Many churches focus mainly on having a fun place for young people to hang out, but they miss out on giving these teens something more than that. Youth can always find somewhere to hang out, so what makes us different? Gordon MacDonald summarizes this idea nicely when he tells us that just about anyone can build houses, feed the hungry, or treat the sick. But unlike the world, the Church can offer grace. At what point in your ministry do you get to the core of the Church, which is grace? Certainly we can share grace with one another in the midst of our ongoing relationships. In fact, Luther called this the mutual conversation and consolation of the saints and identifies it as a Means of Grace. But the primary way in which grace is heard, read, and applied is in the teaching of the faith to young people. So why do we teach? The simplest answer to this question is that teaching is what we do as Christ’s Church. We are commanded by Christ to do so:
And Jesus came and said to them, “All authority in heaven and on earth has been given to Me. Go therefore and make disciples of all nations, baptizing them in the name of the Father and of the Son and of the Holy Spirit, teaching them to observe all that I have commanded you. And behold, I am with you always, to the end of the age.” (Matthew 28:18–20)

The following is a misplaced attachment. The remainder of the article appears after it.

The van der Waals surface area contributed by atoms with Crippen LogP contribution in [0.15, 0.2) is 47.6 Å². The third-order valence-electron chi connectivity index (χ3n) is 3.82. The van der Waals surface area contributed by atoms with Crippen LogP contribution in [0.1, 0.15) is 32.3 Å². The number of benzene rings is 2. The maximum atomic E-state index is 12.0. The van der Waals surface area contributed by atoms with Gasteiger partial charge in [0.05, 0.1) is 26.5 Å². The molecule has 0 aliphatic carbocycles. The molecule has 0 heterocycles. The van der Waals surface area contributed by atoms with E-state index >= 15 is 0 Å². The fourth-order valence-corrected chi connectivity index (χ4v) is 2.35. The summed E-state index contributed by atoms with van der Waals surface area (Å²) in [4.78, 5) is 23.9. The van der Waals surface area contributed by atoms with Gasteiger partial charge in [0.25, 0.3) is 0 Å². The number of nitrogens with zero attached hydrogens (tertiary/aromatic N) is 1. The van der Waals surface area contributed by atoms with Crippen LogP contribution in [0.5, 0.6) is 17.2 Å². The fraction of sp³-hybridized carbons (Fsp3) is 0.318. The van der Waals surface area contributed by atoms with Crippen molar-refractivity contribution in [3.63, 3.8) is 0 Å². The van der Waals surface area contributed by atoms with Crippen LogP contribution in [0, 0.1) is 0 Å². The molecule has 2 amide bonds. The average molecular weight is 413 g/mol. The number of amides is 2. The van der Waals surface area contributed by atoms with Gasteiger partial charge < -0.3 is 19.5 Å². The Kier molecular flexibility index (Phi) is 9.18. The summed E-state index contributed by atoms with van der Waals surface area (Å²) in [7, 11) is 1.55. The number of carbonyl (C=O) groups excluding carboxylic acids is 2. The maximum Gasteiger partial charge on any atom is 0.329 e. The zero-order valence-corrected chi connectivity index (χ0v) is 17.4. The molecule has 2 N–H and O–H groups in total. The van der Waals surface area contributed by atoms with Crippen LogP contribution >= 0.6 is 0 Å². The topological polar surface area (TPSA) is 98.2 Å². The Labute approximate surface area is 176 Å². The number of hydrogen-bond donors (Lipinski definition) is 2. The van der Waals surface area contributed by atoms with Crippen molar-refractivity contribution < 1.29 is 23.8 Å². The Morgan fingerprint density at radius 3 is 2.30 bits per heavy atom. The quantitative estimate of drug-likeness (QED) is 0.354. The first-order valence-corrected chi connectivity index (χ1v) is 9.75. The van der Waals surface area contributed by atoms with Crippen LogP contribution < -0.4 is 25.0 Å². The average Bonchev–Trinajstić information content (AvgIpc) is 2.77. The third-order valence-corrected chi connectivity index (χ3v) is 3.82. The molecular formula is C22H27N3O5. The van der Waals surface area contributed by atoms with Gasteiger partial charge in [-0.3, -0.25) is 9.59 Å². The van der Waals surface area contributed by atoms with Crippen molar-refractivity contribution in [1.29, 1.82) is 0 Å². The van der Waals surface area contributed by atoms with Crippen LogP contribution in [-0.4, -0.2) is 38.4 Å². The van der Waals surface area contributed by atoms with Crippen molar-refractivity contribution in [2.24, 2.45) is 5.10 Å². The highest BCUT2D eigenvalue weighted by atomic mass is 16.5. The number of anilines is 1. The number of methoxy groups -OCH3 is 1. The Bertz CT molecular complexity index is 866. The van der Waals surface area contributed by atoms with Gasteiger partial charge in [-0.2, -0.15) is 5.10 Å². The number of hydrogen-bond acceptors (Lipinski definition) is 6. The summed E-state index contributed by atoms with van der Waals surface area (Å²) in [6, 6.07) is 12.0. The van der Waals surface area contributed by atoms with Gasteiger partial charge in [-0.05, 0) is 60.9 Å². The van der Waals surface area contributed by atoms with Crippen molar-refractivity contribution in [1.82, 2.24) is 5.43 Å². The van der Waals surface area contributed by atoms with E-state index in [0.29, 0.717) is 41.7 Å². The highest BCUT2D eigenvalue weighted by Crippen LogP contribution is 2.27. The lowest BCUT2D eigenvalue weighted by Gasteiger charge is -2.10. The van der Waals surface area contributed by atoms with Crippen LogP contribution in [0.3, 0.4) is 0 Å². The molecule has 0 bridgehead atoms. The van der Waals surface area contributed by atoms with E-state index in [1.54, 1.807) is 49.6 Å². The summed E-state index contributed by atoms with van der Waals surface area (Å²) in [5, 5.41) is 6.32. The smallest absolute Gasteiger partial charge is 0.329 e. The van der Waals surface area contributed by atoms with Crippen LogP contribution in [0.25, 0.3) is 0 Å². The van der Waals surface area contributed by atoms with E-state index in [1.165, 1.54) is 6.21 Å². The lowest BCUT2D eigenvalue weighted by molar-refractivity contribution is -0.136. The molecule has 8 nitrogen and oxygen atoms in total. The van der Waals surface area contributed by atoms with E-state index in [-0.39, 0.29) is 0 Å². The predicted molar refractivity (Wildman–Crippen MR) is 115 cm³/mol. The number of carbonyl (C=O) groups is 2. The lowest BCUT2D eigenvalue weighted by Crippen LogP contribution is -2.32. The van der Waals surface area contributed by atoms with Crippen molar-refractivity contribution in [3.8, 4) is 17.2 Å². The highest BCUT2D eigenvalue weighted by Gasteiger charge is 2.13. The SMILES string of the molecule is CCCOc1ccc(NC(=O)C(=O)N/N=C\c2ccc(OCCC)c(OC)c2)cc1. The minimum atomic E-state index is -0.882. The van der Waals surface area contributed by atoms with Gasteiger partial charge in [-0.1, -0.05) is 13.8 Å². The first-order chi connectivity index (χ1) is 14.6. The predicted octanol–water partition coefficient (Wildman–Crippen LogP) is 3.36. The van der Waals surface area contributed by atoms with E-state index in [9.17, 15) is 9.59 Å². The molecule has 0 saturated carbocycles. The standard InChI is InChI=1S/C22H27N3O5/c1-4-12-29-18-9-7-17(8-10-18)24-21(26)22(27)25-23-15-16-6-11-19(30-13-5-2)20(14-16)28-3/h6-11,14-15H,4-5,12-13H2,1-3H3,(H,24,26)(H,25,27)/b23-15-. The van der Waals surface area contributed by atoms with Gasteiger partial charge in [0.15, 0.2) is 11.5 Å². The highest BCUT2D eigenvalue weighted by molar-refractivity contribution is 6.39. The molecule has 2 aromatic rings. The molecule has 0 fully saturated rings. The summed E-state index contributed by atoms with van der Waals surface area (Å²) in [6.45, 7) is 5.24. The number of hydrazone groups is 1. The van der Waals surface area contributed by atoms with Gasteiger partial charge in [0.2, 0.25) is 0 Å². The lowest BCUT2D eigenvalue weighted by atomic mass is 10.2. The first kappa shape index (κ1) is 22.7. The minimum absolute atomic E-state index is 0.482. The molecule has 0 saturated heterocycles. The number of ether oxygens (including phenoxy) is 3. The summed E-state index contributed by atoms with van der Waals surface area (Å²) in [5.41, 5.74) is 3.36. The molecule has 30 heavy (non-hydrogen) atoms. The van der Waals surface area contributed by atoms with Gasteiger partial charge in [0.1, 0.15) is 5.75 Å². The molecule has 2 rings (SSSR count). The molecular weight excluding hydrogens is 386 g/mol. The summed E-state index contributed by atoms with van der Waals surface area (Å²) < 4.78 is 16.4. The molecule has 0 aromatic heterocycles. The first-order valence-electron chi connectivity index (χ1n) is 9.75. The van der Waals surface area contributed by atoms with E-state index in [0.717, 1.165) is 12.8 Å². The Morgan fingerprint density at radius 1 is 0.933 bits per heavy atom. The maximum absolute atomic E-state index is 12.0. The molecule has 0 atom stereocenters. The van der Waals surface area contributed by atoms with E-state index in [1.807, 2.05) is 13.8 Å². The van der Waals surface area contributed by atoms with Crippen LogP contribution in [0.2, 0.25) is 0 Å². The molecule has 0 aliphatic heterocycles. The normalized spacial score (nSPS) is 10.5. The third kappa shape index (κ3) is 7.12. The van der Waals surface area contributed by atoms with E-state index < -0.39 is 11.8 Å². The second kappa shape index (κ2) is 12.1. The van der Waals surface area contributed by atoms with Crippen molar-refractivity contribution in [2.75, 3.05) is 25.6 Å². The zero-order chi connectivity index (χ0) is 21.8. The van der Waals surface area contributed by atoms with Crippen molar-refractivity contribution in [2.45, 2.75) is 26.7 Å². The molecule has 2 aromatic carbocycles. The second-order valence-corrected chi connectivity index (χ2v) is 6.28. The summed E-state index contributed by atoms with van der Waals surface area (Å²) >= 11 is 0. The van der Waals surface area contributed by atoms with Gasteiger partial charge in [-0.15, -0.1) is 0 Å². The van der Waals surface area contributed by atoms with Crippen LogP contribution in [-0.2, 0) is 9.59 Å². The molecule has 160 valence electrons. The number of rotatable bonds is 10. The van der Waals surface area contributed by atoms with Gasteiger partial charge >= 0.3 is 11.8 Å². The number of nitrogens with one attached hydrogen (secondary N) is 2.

To put it plainly, we make disciples by baptizing and teaching; therefore, teaching is one of the primary jobs of the Church, and by extension, the youth ministry. Disciples of Christ is the “who we are” of youth ministry, which means that teaching the faith is the “what we do” aspect. Teaching the faith is the primary thing that separates us from all the other choices that youth have with which to fill their time.
What do we teach?
Knowing that we have to teach the faith is fairly obvious and hopefully self-evident. Knowing what to teach is a somewhat different story. Most churches have a plan or idea of what to teach children (i.e., whatever is outlined in the Sunday School curriculum they use), but the planning oftentimes stops there. Very few churches have an intentional plan for education from youth all the way up through adults. We typically offer a variety of Bible studies, and some people show up to them, so we assume we’re doing our job. Technically, yes, we are doing our job and bravo to these churches for doing something! But we could be doing our job so much better! I firmly believe that having a plan for what you teach is one of the easiest and most beneficial tasks that you can do in youth ministry, or any congregational educational ministry, for that matter. As we look at Scripture, God’s instructions to the young nation of Israel in Deuteronomy give us a great model of the foundations of Christian Education: